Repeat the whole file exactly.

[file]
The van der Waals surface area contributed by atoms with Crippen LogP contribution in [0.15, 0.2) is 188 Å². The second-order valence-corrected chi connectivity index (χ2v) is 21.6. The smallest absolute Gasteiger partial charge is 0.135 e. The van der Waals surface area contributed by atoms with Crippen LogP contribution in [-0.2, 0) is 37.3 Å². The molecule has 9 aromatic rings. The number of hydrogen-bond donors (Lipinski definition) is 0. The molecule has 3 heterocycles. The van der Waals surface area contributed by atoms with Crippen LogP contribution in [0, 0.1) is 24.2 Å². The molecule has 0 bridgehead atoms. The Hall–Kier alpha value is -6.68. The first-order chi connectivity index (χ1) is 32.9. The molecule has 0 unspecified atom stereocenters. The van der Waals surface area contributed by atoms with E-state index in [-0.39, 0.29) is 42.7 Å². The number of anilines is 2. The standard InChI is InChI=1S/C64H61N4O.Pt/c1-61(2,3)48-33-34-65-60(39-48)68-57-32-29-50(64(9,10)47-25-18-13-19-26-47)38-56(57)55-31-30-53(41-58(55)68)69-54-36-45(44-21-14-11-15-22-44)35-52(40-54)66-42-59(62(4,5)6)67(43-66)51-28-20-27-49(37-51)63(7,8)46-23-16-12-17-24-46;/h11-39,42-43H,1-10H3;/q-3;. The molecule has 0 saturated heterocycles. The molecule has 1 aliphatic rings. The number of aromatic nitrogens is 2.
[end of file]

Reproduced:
The van der Waals surface area contributed by atoms with Crippen LogP contribution in [0.15, 0.2) is 188 Å². The second-order valence-corrected chi connectivity index (χ2v) is 21.6. The smallest absolute Gasteiger partial charge is 0.135 e. The van der Waals surface area contributed by atoms with Crippen LogP contribution in [-0.2, 0) is 37.3 Å². The molecule has 9 aromatic rings. The number of hydrogen-bond donors (Lipinski definition) is 0. The molecule has 3 heterocycles. The van der Waals surface area contributed by atoms with Crippen LogP contribution in [0, 0.1) is 24.2 Å². The molecule has 0 bridgehead atoms. The Hall–Kier alpha value is -6.68. The first-order chi connectivity index (χ1) is 32.9. The molecule has 0 unspecified atom stereocenters. The van der Waals surface area contributed by atoms with E-state index in [-0.39, 0.29) is 42.7 Å². The number of anilines is 2. The standard InChI is InChI=1S/C64H61N4O.Pt/c1-61(2,3)48-33-34-65-60(39-48)68-57-32-29-50(64(9,10)47-25-18-13-19-26-47)38-56(57)55-31-30-53(41-58(55)68)69-54-36-45(44-21-14-11-15-22-44)35-52(40-54)66-42-59(62(4,5)6)67(43-66)51-28-20-27-49(37-51)63(7,8)46-23-16-12-17-24-46;/h11-39,42-43H,1-10H3;/q-3;. The molecule has 0 saturated heterocycles. The molecule has 1 aliphatic rings. The number of aromatic nitrogens is 2.